Friday, April 15, 2016

Farm Warfare In the Middle of the Night

It was my bladder that called my name as the stillness and peace of night surrounded the digital numbers that read 2:54 AM.  My response was effortless.  

After a few shuffling moments, illuminated by the security light from outside my bathroom and bedroom, I crawled back within the comfortable confines of my bed.  At the end of a long, and mostly productive workday of nearly 15 hours, my burning eyes had chased me away from that last necessary keyboard stroke, to publish my blog, with the promise of rest and refreshment.

So far … so good.  The unmet demands of the day would have to sit patiently in the waiting room outside.  He is not available.  Come back in the morning.

But, sleep refused to return.

And the next caller refused to respect the request to wait until morning.  He filled my mind with images and sounds of the previous day's unwanted two hour visit to the NGM Farm.  I thought all of that unpleasantness was behind me.  I had dropped the new farm manager at his house before returning home for a quick bite of dinner.  Between bites and clipped conversation with my wife and son, I relayed the disappointing descent from a hope-filled vision and the reality of the way things were at the farm.

Now this unwanted and disrespectful guest was pushing the replay button of those previous couple of hours with the farm manager, the vet, and the farm hand. Resurrecting emotions of frustration and disgust.  Suggesting failure and abandonment.

How did we get here?

Early that very morning I had posted a definition of vision on Twitter ... long before the evening sleeplessness brought the temptation of abandonment.  “Visionaries are people who have allowed their minds and hearts to wander outside the artificial boundaries imposed by the world as it is.”

Within the secrecy of my imagination I had allowed myself to think that, perhaps, I might just be one of those visionaries.  After all, just last week, I had aggressively written my board of directors with my long range plans for working with Next Generation Ministries for the next ten years!  That would take my life up to the age of 80!  After all ...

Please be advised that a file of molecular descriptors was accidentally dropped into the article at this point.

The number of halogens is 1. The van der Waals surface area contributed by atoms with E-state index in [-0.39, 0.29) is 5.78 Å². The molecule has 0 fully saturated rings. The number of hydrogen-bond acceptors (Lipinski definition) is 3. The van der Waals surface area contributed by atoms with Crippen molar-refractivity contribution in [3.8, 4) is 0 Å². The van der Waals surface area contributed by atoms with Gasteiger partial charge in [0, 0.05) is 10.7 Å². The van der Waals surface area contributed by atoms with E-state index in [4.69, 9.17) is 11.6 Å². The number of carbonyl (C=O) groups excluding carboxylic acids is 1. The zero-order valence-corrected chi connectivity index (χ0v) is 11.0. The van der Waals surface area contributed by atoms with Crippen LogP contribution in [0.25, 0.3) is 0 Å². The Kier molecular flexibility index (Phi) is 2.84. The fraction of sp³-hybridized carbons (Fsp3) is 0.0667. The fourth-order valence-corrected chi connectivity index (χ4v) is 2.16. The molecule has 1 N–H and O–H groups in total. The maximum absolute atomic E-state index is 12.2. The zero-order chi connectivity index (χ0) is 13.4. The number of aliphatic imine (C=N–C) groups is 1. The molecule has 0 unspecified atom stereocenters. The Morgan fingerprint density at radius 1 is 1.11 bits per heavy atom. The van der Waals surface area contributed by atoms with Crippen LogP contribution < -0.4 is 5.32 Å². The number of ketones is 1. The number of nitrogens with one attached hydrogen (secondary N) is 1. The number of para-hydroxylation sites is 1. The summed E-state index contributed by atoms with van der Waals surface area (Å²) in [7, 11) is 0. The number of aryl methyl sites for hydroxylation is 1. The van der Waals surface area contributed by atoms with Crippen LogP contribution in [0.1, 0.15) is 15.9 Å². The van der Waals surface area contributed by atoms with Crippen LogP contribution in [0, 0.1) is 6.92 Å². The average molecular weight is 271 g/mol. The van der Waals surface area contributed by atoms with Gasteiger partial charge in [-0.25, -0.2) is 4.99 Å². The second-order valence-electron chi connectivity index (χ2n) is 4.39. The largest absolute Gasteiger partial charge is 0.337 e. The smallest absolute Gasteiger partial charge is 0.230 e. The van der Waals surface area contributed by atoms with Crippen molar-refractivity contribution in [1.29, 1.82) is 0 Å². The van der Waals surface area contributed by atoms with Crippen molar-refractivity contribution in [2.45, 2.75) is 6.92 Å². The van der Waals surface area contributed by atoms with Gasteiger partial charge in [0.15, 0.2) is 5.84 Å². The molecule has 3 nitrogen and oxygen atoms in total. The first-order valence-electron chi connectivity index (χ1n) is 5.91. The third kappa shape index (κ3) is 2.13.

As we drove down the red dirt road earlier that very evening, I found myself pouring out the original vision for the farm as the new farm manager and I were on our way to check on a sick calf.  

It was a vision that included a model farm in the heart of an undeveloped nation, training young men and women in the art of dairy farming and agriculture, and building a herd of healthy and productive cows that gave so much milk that it not only sustained the farm, but demanded cheese, butter, and ice cream be manufactured and marketed.  It was a vision filled with ambition and anticipation. One that would even donate pregnant dairy cows to worthy recipients in an effort to provide them with some capital that could provide income.

I believed so strongly in the vision that I personally purchased the land on which the cows now lived.  Generous donors had caught the vision and had invested thousands of dollars to see it come into reality.  Short term missionaries had donated resources to working on the farm.  And, it developed.

But after so many trusted Africans had violated that trust and stolen so much from the farm … and after wondering if there was any person within Uganda that could be trusted with the farm … or if there was anyone who could actually capture and carry that original vision beyond what could be and should be to would be …